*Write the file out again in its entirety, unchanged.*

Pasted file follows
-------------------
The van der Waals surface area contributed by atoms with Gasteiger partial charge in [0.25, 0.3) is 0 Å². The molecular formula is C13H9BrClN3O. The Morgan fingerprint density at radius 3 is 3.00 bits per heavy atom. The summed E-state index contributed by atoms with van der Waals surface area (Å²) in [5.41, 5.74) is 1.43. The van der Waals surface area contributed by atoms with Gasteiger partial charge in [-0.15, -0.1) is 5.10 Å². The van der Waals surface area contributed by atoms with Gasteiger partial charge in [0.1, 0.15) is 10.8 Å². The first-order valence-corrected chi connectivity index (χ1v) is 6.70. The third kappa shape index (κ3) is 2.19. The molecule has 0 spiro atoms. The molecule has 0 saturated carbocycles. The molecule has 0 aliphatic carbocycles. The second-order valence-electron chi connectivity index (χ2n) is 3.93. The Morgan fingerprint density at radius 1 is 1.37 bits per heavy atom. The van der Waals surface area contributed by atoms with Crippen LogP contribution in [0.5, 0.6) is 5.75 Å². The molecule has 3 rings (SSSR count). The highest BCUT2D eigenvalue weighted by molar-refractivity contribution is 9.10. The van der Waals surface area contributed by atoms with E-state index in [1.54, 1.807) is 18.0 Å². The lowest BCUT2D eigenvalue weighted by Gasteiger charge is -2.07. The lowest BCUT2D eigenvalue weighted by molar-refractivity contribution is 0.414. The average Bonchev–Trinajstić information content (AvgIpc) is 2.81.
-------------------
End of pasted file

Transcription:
The van der Waals surface area contributed by atoms with Gasteiger partial charge in [0.25, 0.3) is 0 Å². The molecular formula is C13H9BrClN3O. The Morgan fingerprint density at radius 3 is 3.00 bits per heavy atom. The summed E-state index contributed by atoms with van der Waals surface area (Å²) in [5.41, 5.74) is 1.43. The van der Waals surface area contributed by atoms with Gasteiger partial charge in [-0.15, -0.1) is 5.10 Å². The van der Waals surface area contributed by atoms with Gasteiger partial charge in [0.1, 0.15) is 10.8 Å². The first-order valence-corrected chi connectivity index (χ1v) is 6.70. The third kappa shape index (κ3) is 2.19. The molecule has 0 spiro atoms. The molecule has 0 saturated carbocycles. The molecule has 0 aliphatic carbocycles. The second-order valence-electron chi connectivity index (χ2n) is 3.93. The Morgan fingerprint density at radius 1 is 1.37 bits per heavy atom. The van der Waals surface area contributed by atoms with Crippen LogP contribution in [0.5, 0.6) is 5.75 Å². The molecule has 3 rings (SSSR count). The highest BCUT2D eigenvalue weighted by molar-refractivity contribution is 9.10. The van der Waals surface area contributed by atoms with E-state index in [1.54, 1.807) is 18.0 Å². The lowest BCUT2D eigenvalue weighted by Gasteiger charge is -2.07. The lowest BCUT2D eigenvalue weighted by molar-refractivity contribution is 0.414. The average Bonchev–Trinajstić information content (AvgIpc) is 2.81.